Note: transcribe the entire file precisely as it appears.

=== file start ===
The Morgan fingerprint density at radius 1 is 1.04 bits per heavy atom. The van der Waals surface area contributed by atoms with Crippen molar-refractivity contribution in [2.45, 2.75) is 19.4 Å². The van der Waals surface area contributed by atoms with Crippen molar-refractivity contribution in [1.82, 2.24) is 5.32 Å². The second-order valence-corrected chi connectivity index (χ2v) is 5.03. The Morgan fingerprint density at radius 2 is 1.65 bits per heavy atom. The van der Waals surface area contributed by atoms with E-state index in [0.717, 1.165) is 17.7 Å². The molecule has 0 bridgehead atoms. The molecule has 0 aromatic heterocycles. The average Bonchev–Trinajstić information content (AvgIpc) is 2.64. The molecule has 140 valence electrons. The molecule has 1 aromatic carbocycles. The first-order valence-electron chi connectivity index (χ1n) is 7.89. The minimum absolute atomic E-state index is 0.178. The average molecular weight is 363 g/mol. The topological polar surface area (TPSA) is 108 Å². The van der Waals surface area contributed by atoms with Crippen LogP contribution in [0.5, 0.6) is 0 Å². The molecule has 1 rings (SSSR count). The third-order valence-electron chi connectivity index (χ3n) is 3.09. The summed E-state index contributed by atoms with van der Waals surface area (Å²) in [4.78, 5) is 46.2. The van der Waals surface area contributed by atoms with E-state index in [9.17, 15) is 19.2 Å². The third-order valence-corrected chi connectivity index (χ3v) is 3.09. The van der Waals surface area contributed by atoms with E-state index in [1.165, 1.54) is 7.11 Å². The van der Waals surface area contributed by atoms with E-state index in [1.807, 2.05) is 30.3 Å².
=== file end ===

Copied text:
The Morgan fingerprint density at radius 1 is 1.04 bits per heavy atom. The van der Waals surface area contributed by atoms with Crippen molar-refractivity contribution in [2.45, 2.75) is 19.4 Å². The van der Waals surface area contributed by atoms with Crippen molar-refractivity contribution in [1.82, 2.24) is 5.32 Å². The second-order valence-corrected chi connectivity index (χ2v) is 5.03. The Morgan fingerprint density at radius 2 is 1.65 bits per heavy atom. The van der Waals surface area contributed by atoms with E-state index in [0.717, 1.165) is 17.7 Å². The molecule has 0 bridgehead atoms. The molecule has 0 aromatic heterocycles. The average Bonchev–Trinajstić information content (AvgIpc) is 2.64. The molecule has 140 valence electrons. The molecule has 1 aromatic carbocycles. The first-order valence-electron chi connectivity index (χ1n) is 7.89. The minimum absolute atomic E-state index is 0.178. The average molecular weight is 363 g/mol. The topological polar surface area (TPSA) is 108 Å². The van der Waals surface area contributed by atoms with Crippen LogP contribution in [0.5, 0.6) is 0 Å². The molecule has 1 rings (SSSR count). The third-order valence-electron chi connectivity index (χ3n) is 3.09. The summed E-state index contributed by atoms with van der Waals surface area (Å²) in [4.78, 5) is 46.2. The van der Waals surface area contributed by atoms with E-state index in [9.17, 15) is 19.2 Å². The third-order valence-corrected chi connectivity index (χ3v) is 3.09. The van der Waals surface area contributed by atoms with E-state index in [1.165, 1.54) is 7.11 Å². The van der Waals surface area contributed by atoms with E-state index in [1.807, 2.05) is 30.3 Å².